telecommunications towers and major utility line in fairfax county

The top climate-related vulnerability for telecommunications infrastructure is severe storms. Severe storms are increasing in frequency and severity. Above-ground assets have higher direct exposure to severe storms than underground assets. Cox Communications reports that 35% (2,204 miles) of their hybrid fiber-coaxial network infrastructure is above ground and 65% (4,094 miles) is underground in Fairfax County. Equivalent statistics for Verizon and Comcast are unknown. Falling trees and extreme winds can damage telecommunications infrastructure, preventing transmission, disrupting service, and delaying emergency communications. Extreme heat poses a moderate vulnerability, placing a strain on telecommunications infrastructure, sagging communication lines, and causing loss of power supply during “black outs” or “brown outs.”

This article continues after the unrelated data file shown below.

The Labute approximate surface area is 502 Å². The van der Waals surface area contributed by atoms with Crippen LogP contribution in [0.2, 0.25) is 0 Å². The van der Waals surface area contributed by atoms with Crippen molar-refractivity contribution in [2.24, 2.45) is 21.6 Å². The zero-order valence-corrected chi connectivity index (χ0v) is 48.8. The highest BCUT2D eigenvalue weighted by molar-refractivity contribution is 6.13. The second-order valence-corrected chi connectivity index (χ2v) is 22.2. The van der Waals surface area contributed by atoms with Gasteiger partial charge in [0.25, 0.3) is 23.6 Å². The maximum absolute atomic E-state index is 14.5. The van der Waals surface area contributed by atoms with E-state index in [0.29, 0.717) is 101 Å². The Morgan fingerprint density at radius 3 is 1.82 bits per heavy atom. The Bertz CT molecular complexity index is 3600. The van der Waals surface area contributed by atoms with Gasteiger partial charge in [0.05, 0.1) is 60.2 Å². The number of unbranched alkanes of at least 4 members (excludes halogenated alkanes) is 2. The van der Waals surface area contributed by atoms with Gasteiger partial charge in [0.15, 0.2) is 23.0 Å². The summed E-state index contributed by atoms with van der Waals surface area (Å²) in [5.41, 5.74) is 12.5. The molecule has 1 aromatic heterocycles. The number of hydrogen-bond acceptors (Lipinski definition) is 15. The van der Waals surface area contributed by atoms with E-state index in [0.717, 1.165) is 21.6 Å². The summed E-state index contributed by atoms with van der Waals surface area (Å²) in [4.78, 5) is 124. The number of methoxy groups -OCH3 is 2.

Approximately 90% of communications utility owned properties and 70% of communications towers in Fairfax County are in Urban Heat Islands, which have higher exposure to extreme heat. Flooding can also cause moderate vulnerability for telecommunications infrastructure, impacting transmission of radio signals and wireless connection, compromising pole stability, and inundating underground vaults. In Fairfax County, 10% of the major telephone utility line and 15% of communications-utility owned properties intersect with FEMA or county floodplains. There are no known telecommunications towers in floodplains. There is no known exposure of telecommunications infrastructure in Fairfax County to coastal flooding of the Potomac River.